For state governments, worries on Wall Street are adding uncertainty to a brand-new budget year that is already signaling a worsening of cuts and layoffs that made last year so painful.
Shortfalls for the fiscal year beginning in July are emerging in states scattered from Maine to Utah, even as planners hope a stronger economic recovery will let them avoid tough choices.
"It's hard to budget on hopes," said Wisconsin's Senate Majority Leader Chuck Chvala, a Democrat. With cuts and tobacco money, Wisconsin closed a $1.1 billion shortfall that should get the state through this fiscal year -- if the economy doesn't worsen.
Other states are in tougher shape:
Maine, facing an estimated $180 million shortfall, is shutting down non-essential state government for three days scattered throughout the year. Among the programs facing potential cuts are schools and youth programs.
Montana, short an estimated $45 million, is calling lawmakers back for a special budget-cutting session next month. On the table is a proposal to trim lawmakers' salaries by 10 percent.
Nebraska saw its estimated budget shortfall nearly double this week from $125 million to $233 million. For the first time since 1981, the state ended the fiscal year with less money than it brought in the previous year.
With corporate accounting scandals driving the recent drop on Wall Street, governors made their concerns about the weak economy public last week at their annual meeting. They want help from the federal government to ease rising costs of Medicaid, one of the fastest-growing portions of state budgets.
If this year does turn out to be as dire as some fear, it comes as a double whammy: Last year, states overall made cuts to plug an estimated $40 billion in shortfalls.
The shortfalls follow a string of surplus years, when states cut an estimated $35 billion in taxes between 1995 and 2001. Last year, preliminary estimates figure taxes were increased by $7 billion.
With the fiscal year just three weeks old, there is scant comprehensive data on states' finances overall, according to several groups that track state finances.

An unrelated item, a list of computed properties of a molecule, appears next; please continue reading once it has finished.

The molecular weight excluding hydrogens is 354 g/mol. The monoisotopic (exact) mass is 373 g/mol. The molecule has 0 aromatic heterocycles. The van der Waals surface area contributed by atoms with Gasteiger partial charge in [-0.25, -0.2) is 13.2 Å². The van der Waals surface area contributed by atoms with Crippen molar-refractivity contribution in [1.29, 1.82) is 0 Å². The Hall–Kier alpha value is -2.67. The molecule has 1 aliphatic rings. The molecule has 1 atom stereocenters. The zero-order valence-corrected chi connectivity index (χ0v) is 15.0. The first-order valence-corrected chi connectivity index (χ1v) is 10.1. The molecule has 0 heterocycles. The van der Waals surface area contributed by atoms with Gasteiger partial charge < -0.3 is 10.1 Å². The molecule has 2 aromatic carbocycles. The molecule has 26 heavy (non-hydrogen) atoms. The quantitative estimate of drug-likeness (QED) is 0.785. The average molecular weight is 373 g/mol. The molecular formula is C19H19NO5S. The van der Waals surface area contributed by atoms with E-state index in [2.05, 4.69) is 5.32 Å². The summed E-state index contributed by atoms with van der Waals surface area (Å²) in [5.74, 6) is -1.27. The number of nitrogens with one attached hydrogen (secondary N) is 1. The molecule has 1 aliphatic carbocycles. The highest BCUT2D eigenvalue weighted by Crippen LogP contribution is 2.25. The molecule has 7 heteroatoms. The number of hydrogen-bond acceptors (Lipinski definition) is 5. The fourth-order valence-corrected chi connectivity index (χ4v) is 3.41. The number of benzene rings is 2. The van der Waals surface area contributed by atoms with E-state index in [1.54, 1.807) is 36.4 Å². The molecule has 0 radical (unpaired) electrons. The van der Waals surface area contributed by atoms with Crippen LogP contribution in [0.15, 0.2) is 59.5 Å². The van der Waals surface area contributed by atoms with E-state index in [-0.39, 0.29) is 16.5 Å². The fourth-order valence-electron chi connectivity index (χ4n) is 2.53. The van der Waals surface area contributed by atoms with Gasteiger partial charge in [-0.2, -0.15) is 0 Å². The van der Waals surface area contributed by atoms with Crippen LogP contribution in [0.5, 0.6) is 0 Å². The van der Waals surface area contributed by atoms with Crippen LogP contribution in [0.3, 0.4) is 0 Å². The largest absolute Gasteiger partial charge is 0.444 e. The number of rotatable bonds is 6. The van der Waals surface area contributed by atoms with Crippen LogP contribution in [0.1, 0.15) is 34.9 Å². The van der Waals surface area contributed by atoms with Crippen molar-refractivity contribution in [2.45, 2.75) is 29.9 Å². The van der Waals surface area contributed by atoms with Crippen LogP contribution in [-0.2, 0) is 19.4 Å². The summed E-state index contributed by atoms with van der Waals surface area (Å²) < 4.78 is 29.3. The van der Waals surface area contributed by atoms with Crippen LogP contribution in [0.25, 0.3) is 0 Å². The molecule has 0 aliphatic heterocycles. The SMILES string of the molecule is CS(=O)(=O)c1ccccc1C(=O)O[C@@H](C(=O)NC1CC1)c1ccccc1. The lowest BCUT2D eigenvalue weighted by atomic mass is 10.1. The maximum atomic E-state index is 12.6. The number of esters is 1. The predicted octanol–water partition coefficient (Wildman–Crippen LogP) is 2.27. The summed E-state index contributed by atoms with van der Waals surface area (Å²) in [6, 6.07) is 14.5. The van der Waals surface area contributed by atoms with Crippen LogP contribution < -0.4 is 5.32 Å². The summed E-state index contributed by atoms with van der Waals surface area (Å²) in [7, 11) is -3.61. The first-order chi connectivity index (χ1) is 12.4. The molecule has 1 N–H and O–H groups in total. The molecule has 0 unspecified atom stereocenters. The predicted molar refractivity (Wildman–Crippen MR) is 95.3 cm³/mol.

Anecdotally, there is reason to worry.
"The general mood is unfortunately fairly pessimistic," said Scott Pattison, executive director of the National Association of State Budget Officers. "You can really feel it in discussions with budget officers across the country."
Pattison said that 16 states have told his group the latest revenue is falling short of projections that had already been sharply scaled back. He would not release a list of the 16 states because the information was provided informally.
So far, Maine, Montana and Nebraska all are planning special legislative sessions to find ways to handle budget shortfalls. Utah held its special session earlier this month, approving cuts and delayed spending to cover a $173 million shortfall.
One particular concern is cash reserves. As states sought to avoid cuts to programs, many tapped surplus accounts, or so-called rainy day funds, that were strengthened during the economy's boom years in the 1990s.
Those funds have now been sharply depleted. In fiscal year 2000, state reserve funds overall were estimated at 10.4 percent of total budget spending. By the end of the last fiscal year, reserve funds had dropped to 3.4 percent, according to a recent analysis by the National Association of State Budget Officers.
"They've done the easy stuff," said Arturo Perez, a senior fiscal analyst at the National Conference of State Legislatures. "(Fiscal year 2003) will look like fat city compared to '04. There's a lot of concern about '04 right now, and even '05."
"I frankly am pretty pessimistic," said Wehrbein, in Nebraska. "The future's here and we haven't turned around."